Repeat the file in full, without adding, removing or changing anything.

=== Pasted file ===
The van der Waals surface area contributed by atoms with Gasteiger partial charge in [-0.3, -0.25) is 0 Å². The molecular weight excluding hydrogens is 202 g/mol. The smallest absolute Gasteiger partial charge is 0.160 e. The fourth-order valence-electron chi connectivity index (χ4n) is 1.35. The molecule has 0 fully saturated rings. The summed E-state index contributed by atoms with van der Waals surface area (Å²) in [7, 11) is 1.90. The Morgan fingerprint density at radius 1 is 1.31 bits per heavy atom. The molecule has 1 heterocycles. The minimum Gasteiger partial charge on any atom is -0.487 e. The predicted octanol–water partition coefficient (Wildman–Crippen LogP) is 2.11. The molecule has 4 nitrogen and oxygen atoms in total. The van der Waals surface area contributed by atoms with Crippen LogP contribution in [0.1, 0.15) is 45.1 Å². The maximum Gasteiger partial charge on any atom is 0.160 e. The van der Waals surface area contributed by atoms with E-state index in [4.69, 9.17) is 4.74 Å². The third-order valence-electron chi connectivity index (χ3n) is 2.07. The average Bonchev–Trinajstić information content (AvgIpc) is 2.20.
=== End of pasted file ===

The van der Waals surface area contributed by atoms with Gasteiger partial charge in [-0.3, -0.25) is 0 Å². The molecular weight excluding hydrogens is 202 g/mol. The smallest absolute Gasteiger partial charge is 0.160 e. The fourth-order valence-electron chi connectivity index (χ4n) is 1.35. The molecule has 0 fully saturated rings. The summed E-state index contributed by atoms with van der Waals surface area (Å²) in [7, 11) is 1.90. The Morgan fingerprint density at radius 1 is 1.31 bits per heavy atom. The molecule has 1 heterocycles. The minimum Gasteiger partial charge on any atom is -0.487 e. The predicted octanol–water partition coefficient (Wildman–Crippen LogP) is 2.11. The molecule has 4 nitrogen and oxygen atoms in total. The van der Waals surface area contributed by atoms with Crippen LogP contribution in [0.1, 0.15) is 45.1 Å². The maximum Gasteiger partial charge on any atom is 0.160 e. The van der Waals surface area contributed by atoms with E-state index in [4.69, 9.17) is 4.74 Å². The third-order valence-electron chi connectivity index (χ3n) is 2.07. The average Bonchev–Trinajstić information content (AvgIpc) is 2.20.